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Fake bureaucrat takes China authorities for ride
by Staff Writers
Beijing (AFP) March 19, 2013

Tibetan woman self-immolates in China
Beijing (AFP) March 19, 2013 - A Tibetan woman burned herself to death, leading authorities in China to detain her husband, rights groups and media reports said Tuesday, in the latest such protest against Beijing's rule.

Around 110 Tibetans have now set themselves on fire since 2009.

Kunchok Wangmo, in her early 30s, set herself on fire in southwestern Sichuan province's Aba prefecture, said the US-based International Campaign for Tibet (ICT) and UK-based Free Tibet, which spelled her name Kunchoek.

Free Tibet and the US-based Radio Free Asia added that authorities cremated the body and handed the ashes to her family, then detained her husband Dolma Kyab after he refused to blame the death on family problems.

The incident occurred on March 13 but was only reported this week.

Many Tibetans in China accuse the authorities of repressing their religion and eroding their culture as the country's Han ethnic majority increasingly move into traditionally Tibetan areas.

Tensions erupted in violent protests in March 2008 in the Tibetan capital of Lhasa, which then spread into neighbouring areas.

Beijing rejects criticism of its rule, saying Tibetans enjoy religious freedom and pointing to huge ongoing investment that it says has brought modernisation and a better standard of living to Tibet.

Authorities have sought to crack down on the protests by arresting and trying those accused of inciting them, while also launching a major publicity drive on the issue.

A court in the nearby province of Qinghai on Tuesday sentenced three men to four to six years for "state subversion", saying they "used others' self-immolations" and "spread text and images related to Tibetan independence", the People's Daily said on its website.

Beijing accuses the Tibetan spiritual leader the Dalai Lama and his "clique" of inciting such acts to push a separatist agenda, and has previously jailed Tibetans in China for sending information about immolations abroad.

The Nobel peace laureate says he is seeking greater autonomy rather than Tibetan independence. He fled his homeland in 1959 after a failed uprising, and has since based himself in the Indian hill town of Dharamshala.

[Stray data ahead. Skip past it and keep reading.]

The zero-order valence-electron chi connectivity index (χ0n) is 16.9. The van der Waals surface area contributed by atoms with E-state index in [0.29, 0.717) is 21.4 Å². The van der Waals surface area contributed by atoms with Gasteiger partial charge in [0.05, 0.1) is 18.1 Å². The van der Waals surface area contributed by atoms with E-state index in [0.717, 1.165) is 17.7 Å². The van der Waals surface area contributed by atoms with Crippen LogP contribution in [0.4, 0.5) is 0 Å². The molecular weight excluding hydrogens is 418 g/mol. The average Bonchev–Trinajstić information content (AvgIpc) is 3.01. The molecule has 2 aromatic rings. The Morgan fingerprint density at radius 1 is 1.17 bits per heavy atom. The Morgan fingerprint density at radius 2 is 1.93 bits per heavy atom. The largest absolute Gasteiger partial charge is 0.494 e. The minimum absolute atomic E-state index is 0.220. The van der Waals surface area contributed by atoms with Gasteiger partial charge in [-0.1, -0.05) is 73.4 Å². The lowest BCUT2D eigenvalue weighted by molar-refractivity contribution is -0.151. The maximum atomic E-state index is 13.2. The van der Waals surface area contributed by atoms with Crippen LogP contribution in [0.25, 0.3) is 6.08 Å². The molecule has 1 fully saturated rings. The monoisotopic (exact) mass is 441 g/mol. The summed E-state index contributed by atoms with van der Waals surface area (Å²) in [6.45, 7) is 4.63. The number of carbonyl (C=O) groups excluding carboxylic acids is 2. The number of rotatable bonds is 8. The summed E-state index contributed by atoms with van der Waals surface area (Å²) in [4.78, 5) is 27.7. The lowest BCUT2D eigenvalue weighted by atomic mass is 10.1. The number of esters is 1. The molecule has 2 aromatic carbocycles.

Authorities in China are hunting a man who posed as a high-ranking government official and took part in all-expenses-paid junkets for years despite not holding the post, local media reported.

Middle-aged, clearly well-fed, and clad in the black suits beloved of Chinese bureaucrats, Zhao Xiyong posed as an official from the State Council, China's cabinet, touring factories and local governments, with free banquets thrown in.

But authorities in southern China's Yunnan province, where Zhao conducted most of his tours, apparently got wise to his deception, which apparently lasted over two years, and branded him an "imposter" on social media sites.

"Someone called Zhao Xiyong posed as the head of a State Council Research Office... made inspection tours and gave speeches," a local government office in Yunnan wrote on Sina Weibo, a Chinese equivalent of Twitter.

Pictures posted online showed Zhao, in his black garb, sitting behind a red table at an official ceremony, while another showed him expounding on a point of interest to delegates sitting around an oak conference table.

Zhao's years of tours included local universities, a power company and a vegetable farm, and he would give rousing speeches about economic development before enjoying lunch, the state-run China News Service reported.

"We received a notice from the city government to accompany him on a tour, that was the first time I heard of him," one local official told China News Service at the weekend, adding: "We had no doubts about him."

Local officials were not available for comment on the issue Tuesday.

Zhao was hired in 2010 as a consultant for an economic zone on the basis of his State Council credentials, reported the respected Chinese magazine Caixin.

Its unclear how Zhao was able to trick local officials into believing his story, but he could face up to 10 years in prison for his deception, the China News Service said, citing lawyers.

The General Office of Yunnan's provincial government posted a notice calling for "all relevant government departments" to "take timely measures to prevent and expose Zhao Xiyong's fraudulent behaviour".


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